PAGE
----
Part of the source code of Windows 10 has been leaked online to a Windows enthusiast site, raising questions about the security of the company's servers. Microsoft has acknowledged the leak to the tech media, and the source code has since been removed from the Beta Archive site.
Code that forms part of Microsoft's Windows 10 drivers for storage, Universal Serial Bus (USB) and Wi-Fi devices were put online by an unknown group, as reported by The Verge. The leaked source code was made available on Beta Archive, a Windows fan site that stores Windows builds, on Friday, June 23.
The administrator of Beta Archive clarified that the leaked source code was much smaller than what was previously reported in his post to the Beta Archive forum. Contrary to The Register's news post that "32 TB of Windows 10 internal builds, core source code leak online," the build posted on the fan site was just 1.2 GB in size.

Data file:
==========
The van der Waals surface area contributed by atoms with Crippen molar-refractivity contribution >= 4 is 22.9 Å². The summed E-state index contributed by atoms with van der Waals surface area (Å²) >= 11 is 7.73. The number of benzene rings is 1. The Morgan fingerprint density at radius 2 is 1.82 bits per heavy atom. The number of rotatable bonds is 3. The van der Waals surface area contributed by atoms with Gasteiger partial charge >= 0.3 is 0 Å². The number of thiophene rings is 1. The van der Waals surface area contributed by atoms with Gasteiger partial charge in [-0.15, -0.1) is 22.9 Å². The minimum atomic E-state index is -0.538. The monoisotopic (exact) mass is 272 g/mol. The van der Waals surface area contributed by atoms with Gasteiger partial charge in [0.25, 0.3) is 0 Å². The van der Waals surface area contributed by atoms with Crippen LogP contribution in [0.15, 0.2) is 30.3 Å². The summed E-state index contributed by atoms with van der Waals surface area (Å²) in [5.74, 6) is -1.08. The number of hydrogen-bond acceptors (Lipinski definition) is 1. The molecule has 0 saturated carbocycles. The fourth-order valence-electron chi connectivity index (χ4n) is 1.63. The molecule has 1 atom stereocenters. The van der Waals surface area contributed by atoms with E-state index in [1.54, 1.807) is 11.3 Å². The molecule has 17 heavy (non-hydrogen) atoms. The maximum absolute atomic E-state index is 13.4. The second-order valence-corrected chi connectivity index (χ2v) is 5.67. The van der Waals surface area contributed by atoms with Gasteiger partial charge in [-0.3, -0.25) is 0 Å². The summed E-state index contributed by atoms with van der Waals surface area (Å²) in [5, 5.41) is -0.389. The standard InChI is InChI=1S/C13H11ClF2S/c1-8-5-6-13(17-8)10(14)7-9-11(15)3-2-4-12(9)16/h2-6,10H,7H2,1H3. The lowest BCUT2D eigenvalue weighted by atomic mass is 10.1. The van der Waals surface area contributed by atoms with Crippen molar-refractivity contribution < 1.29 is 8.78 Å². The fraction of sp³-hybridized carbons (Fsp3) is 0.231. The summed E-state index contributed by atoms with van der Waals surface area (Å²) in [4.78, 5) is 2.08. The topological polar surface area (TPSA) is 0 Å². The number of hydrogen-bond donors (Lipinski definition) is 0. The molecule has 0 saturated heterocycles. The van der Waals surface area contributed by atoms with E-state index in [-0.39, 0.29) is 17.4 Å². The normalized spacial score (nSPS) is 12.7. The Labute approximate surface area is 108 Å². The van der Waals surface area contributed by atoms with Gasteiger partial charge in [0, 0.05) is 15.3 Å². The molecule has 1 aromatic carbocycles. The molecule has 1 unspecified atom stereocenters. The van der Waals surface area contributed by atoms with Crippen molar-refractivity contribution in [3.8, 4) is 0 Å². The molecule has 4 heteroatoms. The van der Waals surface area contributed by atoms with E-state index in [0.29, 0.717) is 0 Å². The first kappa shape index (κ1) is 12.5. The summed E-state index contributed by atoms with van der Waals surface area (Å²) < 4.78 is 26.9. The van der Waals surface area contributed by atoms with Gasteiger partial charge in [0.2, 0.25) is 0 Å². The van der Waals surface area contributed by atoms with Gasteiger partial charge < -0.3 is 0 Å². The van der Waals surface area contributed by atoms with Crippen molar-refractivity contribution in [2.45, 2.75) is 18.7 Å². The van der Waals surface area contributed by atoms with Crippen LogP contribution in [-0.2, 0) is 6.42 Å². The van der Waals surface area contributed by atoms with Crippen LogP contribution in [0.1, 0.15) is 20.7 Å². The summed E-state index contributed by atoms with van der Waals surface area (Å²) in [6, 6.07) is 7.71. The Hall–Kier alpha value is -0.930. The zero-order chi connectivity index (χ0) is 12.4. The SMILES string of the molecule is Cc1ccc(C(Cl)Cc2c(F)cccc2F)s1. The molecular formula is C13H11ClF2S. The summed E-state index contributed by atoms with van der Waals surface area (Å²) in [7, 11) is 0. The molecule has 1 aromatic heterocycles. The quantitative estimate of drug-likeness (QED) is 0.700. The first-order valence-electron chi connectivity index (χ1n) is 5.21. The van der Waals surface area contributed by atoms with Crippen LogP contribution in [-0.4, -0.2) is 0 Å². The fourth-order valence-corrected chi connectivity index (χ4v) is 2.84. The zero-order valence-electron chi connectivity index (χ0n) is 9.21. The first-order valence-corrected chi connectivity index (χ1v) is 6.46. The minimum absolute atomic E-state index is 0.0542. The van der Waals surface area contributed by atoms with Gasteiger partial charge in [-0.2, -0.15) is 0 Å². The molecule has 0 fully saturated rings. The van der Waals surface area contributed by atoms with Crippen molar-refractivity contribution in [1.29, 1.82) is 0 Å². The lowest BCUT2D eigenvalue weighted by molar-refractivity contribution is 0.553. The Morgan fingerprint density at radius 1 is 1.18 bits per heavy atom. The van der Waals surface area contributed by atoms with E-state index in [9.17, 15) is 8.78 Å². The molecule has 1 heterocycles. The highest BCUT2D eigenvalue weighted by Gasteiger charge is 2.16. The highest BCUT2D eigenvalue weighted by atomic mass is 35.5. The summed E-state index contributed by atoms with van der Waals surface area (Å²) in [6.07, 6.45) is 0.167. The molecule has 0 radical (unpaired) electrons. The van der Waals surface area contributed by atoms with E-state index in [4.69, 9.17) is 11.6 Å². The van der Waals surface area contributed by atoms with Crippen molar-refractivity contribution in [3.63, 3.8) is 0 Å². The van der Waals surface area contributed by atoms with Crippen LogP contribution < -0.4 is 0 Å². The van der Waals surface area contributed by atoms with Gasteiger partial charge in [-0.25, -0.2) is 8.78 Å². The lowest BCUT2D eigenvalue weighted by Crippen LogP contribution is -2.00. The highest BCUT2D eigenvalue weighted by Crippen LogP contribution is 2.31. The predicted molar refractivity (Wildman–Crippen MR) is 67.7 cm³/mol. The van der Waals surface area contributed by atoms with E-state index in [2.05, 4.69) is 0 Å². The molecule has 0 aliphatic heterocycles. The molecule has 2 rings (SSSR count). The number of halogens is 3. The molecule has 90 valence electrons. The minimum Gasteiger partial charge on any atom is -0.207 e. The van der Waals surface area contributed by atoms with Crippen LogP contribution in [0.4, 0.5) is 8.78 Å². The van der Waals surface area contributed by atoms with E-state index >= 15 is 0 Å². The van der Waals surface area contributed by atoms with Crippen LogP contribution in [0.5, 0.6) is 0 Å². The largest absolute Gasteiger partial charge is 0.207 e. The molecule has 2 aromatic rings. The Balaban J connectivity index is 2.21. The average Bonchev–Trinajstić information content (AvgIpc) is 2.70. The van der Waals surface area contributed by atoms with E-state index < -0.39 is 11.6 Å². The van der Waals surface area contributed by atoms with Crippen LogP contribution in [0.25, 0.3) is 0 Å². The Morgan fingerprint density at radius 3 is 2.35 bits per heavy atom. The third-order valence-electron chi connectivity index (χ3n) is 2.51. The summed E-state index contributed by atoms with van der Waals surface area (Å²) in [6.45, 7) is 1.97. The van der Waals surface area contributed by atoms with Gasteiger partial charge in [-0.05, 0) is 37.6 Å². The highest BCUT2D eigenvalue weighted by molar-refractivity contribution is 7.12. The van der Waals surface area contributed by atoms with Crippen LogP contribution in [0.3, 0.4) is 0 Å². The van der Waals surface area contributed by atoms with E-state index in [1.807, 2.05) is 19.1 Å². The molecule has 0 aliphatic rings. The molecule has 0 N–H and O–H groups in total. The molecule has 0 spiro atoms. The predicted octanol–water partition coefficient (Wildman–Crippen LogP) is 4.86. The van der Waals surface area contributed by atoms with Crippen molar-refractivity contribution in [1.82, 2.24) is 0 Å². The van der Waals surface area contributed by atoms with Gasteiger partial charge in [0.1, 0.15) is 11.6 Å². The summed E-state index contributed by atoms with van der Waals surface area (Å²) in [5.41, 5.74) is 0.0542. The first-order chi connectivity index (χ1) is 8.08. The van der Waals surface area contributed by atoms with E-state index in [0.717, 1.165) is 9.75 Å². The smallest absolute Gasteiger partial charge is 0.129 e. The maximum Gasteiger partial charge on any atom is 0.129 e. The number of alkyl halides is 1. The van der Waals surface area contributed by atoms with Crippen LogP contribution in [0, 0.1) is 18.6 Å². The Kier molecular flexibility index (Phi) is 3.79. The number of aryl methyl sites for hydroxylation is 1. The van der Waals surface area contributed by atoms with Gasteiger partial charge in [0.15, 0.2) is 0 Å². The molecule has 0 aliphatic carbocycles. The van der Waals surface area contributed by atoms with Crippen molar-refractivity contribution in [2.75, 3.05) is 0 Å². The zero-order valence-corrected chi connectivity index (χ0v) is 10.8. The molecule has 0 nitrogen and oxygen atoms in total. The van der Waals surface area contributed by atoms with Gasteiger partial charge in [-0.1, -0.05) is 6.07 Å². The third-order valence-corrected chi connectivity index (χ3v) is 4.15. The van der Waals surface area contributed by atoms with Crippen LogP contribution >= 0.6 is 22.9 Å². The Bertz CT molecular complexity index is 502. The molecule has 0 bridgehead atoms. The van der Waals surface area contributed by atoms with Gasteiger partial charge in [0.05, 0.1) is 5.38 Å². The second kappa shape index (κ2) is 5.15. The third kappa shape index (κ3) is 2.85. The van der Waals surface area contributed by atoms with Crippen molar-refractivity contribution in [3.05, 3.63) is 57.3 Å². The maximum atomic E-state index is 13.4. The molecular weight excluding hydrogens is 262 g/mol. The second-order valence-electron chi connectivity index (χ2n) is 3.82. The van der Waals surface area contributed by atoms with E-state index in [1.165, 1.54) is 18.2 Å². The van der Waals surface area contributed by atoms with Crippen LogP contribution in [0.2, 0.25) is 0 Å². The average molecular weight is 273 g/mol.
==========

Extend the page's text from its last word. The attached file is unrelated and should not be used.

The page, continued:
The code has since been removed from the site's archives. Andrew Whyman, the owner of the Beta Archive site, said that they "have removed the file under our own decision," as quoted by The Verge.
In another email, Microsoft noted that the leaked files are part of the collection that the company has been sharing with its partners. "Our review confirms that these files are actually a portion of the source code from the Shared Source Initiative and is used by OEMs and partners," a spokesperson for the company explained in their message.
The leak came immediately after the reported arrest of two men in the United Kingdom, according to SEROCU. The two men were apprehended as part of an ongoing investigation into unauthorized access to Microsoft's network.
It is yet to be made clear if the arrests are in any way related to the leaks posted on the Beta Archive site.
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